WASHINGTON (RNS) Days ahead of a controversial congressional hearing on Islamic extremism, the Obama administration is highlighting the role Muslim Americans play in combating radicalism in their communities.
“I am here to talk to you about how our communities—your communities—contribute to keeping our country safe,” said Denis McDonough, deputy national security adviser, in a speech to the All Dulles Area Muslim Society in Virginia on Sunday (March 6).
In a lengthy address, McDonough affirmed U.S. Muslims as “our neighbors and fellow citizens,” as he sought to separate the White House from the hearings, which are scheduled to begin on Thursday (March 10).
Rep. Peter King, R-N.Y., chair of the House Committee on Homeland Security, has called for the hearings to investigate “the extent of radicalization in the American Muslim community.”
“I support his speech. I welcome it,” King told Politico on Sunday. “By making a speech like that, not making one word of criticism about the hearings, to me speaks volumes. He had every opportunity to criticize our hearings and didn’t.”
McDonough did not mention the hearings, but did say that extremism is not the product of one faith.
“We must resolve that, in our determination to protect our nation, we will not stigmatize or demonize entire communities because of the actions of a few,” he said, according to a prepared text issued by the White House.
A White House official said the administration welcomes “congressional interest” but the speech highlighted “our long-term strategy and what works, based on evidence and careful consideration.”
Imam Mohamed Magid, leader of the Virginia mosque, welcomed the speech, and its timing.
“With all these negative things that the hearing has generated in terms of bad publicity about Islam and Muslims, it actually is a positive message coming from the White House,” said Magid, who also is president of the Islamic Society of North America.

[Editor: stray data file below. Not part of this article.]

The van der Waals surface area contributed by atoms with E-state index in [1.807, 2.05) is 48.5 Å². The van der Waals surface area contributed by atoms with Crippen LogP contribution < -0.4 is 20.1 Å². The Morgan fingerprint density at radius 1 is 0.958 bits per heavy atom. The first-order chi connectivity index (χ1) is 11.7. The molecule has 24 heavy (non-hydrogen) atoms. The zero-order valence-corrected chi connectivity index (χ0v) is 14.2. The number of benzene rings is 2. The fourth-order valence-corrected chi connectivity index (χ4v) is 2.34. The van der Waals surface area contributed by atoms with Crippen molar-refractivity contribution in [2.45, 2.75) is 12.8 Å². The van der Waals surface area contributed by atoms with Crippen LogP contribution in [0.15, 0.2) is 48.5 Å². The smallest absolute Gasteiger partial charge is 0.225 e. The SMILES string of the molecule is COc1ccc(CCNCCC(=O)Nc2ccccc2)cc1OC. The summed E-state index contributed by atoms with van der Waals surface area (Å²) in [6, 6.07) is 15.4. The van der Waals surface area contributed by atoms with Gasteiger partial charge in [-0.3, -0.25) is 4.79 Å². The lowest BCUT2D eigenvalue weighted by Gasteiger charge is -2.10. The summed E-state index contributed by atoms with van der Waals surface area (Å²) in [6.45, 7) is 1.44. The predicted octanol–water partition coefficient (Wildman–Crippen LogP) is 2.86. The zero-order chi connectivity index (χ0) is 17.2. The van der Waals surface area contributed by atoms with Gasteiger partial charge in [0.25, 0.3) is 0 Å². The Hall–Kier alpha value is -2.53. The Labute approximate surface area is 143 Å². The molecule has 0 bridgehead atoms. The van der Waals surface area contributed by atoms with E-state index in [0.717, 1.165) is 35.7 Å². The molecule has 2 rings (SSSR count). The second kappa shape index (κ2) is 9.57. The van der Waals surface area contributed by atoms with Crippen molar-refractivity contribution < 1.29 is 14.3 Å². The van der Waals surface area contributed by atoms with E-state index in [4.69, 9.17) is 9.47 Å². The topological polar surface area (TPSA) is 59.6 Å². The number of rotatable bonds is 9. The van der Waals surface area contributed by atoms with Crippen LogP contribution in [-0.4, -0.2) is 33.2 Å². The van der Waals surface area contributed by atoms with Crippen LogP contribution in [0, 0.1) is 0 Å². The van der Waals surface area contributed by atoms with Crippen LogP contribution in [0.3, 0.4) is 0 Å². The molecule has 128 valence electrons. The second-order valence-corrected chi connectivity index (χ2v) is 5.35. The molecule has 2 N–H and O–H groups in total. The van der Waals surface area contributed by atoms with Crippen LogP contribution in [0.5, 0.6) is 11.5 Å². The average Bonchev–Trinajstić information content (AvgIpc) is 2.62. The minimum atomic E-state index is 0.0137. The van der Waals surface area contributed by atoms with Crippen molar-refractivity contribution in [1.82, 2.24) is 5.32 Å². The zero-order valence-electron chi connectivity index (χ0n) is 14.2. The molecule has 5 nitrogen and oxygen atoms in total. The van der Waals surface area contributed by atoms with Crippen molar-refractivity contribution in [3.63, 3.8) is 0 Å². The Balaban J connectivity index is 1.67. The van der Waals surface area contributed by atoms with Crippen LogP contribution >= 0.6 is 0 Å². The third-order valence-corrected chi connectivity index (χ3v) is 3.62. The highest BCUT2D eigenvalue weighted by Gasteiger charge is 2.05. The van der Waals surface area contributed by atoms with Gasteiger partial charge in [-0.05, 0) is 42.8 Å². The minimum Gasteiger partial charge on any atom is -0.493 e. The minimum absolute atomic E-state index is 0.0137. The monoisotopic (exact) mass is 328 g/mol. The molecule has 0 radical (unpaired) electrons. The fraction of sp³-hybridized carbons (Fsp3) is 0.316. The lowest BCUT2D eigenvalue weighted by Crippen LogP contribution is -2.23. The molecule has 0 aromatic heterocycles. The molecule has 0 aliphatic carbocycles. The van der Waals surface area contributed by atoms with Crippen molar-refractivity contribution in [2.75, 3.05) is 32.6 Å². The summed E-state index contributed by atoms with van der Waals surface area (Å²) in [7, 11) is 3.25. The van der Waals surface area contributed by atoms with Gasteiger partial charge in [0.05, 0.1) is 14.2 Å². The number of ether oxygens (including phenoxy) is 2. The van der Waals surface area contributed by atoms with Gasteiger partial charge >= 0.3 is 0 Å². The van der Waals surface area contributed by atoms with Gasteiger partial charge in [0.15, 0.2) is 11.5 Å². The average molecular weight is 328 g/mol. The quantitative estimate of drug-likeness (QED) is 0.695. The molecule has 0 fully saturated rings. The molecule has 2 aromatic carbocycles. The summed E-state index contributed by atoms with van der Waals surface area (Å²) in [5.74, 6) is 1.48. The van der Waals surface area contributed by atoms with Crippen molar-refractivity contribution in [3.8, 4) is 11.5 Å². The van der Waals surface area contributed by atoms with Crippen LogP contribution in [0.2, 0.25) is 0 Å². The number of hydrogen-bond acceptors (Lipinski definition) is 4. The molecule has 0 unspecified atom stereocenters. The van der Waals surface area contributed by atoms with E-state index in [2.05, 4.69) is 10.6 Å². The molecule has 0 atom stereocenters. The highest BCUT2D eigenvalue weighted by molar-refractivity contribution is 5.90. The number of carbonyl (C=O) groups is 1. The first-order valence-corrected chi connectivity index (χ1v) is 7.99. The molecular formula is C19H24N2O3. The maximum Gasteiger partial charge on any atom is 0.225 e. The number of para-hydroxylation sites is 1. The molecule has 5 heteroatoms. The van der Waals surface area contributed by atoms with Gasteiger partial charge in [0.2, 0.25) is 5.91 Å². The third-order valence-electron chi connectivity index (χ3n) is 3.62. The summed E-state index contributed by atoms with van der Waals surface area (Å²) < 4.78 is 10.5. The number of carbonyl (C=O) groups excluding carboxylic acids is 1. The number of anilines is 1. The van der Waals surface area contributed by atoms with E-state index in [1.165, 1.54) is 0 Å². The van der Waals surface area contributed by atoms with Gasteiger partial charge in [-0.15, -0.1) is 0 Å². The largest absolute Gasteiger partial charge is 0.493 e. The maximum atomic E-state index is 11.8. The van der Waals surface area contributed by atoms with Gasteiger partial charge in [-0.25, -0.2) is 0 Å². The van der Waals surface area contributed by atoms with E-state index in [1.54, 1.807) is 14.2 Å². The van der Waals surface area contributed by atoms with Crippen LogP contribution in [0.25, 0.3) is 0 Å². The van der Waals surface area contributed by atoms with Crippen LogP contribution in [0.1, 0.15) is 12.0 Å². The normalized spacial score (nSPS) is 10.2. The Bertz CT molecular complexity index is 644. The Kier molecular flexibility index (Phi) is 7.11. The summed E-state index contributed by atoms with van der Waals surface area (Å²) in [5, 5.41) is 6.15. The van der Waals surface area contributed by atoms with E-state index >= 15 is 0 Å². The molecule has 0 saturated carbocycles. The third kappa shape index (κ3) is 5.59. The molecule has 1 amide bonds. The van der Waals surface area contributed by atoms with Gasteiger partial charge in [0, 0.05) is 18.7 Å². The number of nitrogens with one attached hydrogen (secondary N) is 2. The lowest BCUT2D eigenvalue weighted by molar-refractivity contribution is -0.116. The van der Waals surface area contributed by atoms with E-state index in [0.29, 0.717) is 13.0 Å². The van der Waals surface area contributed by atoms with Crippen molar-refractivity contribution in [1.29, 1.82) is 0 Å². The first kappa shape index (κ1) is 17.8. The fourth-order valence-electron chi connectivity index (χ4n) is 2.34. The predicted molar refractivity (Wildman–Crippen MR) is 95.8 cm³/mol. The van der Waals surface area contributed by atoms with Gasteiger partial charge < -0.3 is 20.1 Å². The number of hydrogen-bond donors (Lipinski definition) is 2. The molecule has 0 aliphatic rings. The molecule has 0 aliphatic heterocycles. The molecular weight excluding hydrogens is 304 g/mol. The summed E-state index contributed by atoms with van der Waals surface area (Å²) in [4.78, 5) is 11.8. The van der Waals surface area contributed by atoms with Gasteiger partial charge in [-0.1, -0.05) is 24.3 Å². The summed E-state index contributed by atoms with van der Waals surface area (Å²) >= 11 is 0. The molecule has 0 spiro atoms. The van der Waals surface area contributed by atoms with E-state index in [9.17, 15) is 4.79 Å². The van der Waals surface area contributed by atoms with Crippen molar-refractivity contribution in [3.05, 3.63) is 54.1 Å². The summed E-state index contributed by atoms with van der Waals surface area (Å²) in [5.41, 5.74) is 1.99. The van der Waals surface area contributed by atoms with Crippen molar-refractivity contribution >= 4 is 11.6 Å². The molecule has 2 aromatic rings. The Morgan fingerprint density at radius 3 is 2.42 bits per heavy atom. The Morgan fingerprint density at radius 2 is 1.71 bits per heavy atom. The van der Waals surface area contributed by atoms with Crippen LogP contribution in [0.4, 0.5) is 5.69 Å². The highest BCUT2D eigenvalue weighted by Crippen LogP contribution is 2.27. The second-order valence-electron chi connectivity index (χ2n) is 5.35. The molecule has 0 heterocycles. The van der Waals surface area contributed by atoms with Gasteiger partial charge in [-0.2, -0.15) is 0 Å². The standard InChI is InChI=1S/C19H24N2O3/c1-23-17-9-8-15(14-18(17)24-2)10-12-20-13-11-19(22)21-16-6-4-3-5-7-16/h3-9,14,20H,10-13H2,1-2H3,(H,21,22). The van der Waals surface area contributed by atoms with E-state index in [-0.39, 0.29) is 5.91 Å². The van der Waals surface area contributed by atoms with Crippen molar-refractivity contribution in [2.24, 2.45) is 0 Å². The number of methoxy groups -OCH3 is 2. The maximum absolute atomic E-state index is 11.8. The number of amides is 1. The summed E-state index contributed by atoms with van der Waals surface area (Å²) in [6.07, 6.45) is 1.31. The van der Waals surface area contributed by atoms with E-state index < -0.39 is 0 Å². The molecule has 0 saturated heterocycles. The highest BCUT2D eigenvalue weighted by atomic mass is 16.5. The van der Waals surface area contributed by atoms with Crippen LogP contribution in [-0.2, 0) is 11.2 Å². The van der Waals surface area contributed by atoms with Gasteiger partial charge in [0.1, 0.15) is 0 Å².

He said Muslims in his community work closely with law enforcement, and Muslim leaders plan to soon announce new strategies for Muslim communities to counter Islamic extremism in the U.S.
McDonough told the audience at the Islamic center that the administration would also soon be releasing plans for preventing violent domestic extremism.
“The bottom line is this—when it comes to preventing violent extremism and terrorism in the United States, Muslim Americans are not part of the problem, you’re part of the solution,” he said.
Shaun Casey, who advised Obama on religious outreach in the 2008 campaign and attended McDonough’s speech, said the address gave the administration a chance to clearly state it has and will continue to work with Muslims.
“Clearly, the White House does not want to be passive in the face of the hearings,” said Casey, an ethicist at Wesley Theological Seminary in Washington. “They felt like there was a larger story to be told.”
John Esposito, an expert on Muslim-Christian relations at Georgetown University, said McDonough’s speech contrasts sharply with King’s statements. The deputy national security adviser focused on the majority of Muslims, who like other Americans, have thrived in business or serve in the military, he said. Esposito said it was necessary for the Obama administration to provide that context before congressional testimony began.
“It’s especially urgent when you’ve somebody who’s engaging, in effect, in a witch hunt,” said Esposito. “To me, the president had an obligation to speak out.”
Magid said Obama’s sending a key administration official to his mosque can only enhance future work between the government and American Muslims.
“It will encourage the community to do more,” he predicted.